Oh, some dragon books and such, sure – but we had to use graphic novels just to build basic familiarity with the classics. We don’t bury them in it, of course, but everyone ought to know a little Jane Austen, don’t you think?

What’s that? The Purple Door? Of course we can. You’ll notice much smaller class size here, and a very relaxed dress code and casual seating arrangements. These students have a variety of needs and gifts, but what they have in common is a lack of intrinsic interest in academic subjects like math or history and varying levels of unsupportive or even chaotic home environments. 

Thanks to the Possible Machine, we were able to realize this immediately and set them up with teachers who, while quite qualified in their subject matter, are more about heart than head. They spend as much time on life skills as they do traditional content, and students are assessed for progress and effort rather than cut scores on state exams written by people who couldn't on their best day so much as fathom their realities. Most of these kids need protein and access to mental health services more than they need a deeper understanding of the Progressive Era – ironic as that may seem. 

We do, of course, work on math and reading skills. The instructors are some of our most knowledgeable, but their focus is on stimulating interest and applying what’s learned towards successful living rather than simply punishing kids – however wrapped in fluffy platitudes - for their upbringing.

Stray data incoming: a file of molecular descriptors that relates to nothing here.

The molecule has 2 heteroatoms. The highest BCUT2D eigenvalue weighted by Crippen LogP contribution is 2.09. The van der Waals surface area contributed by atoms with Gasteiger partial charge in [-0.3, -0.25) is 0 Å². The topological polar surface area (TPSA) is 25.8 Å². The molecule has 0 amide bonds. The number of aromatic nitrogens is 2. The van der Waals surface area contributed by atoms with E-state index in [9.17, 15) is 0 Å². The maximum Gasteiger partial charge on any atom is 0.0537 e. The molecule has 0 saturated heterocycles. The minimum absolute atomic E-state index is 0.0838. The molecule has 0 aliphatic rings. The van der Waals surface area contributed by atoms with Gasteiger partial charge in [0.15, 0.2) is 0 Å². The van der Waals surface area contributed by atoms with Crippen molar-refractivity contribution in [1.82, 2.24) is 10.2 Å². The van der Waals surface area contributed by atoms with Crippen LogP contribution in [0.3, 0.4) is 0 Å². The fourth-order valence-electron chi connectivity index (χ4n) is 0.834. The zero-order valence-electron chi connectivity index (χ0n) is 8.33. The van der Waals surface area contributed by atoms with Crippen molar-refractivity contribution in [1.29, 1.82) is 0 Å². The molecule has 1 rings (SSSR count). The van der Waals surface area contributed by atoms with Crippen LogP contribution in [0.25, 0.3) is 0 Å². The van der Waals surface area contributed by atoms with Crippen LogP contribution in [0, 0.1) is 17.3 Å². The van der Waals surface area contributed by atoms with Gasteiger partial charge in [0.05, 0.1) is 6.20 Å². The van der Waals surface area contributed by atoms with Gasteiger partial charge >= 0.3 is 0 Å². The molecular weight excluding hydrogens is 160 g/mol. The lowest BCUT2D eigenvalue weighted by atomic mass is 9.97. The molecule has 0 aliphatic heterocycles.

Across the way here you see a classroom which at first glance looks similar – looser policies regarding dress and language, and a variety of seating options. These kids, however, are very motivated to do well, and consequently can be pushed much further in the cores and several extension topics which vary by semester. 

Pushed? Oh yes, I choose that word quite specifically. I said they were motivated, not intrinsically driven to truly learn. They come from families who care deeply about good grades and college prep and staying in just the right amount of activities. We don’t have to worry about these kids failing – the Possible Machine knew that from the moment they walked in the door.

The challenge with this group is actual learning. Sure, we have ‘grades’ as motivators, but Miss Benovidas and Mr. Carson have shown quite a gift for transitioning them into actual interest in the various subjects being taught. Under the old system, these kids would have been completely written off based on the numbers and letters they were able to secure by successfully gaming the system. We’d throw a few awards at them, give them an extra ribbon or two at graduation, and think we’d accomplished something as they went forth cynical and jaded, unable to see the wonders of string theory or appreciate the beauty of fractals as mathematical art. 

We’ve retained the outdated A-F labeling system, but only to smooth the transition. Miss B. and Mr. C. don’t measure their success or student progress by those silly letters; their challenge is to find ‘sparks’ in the eyes of these little darlings over something they didn’t think they could even care about – the Populist Movement, or the power of allegory in a great speech, for example.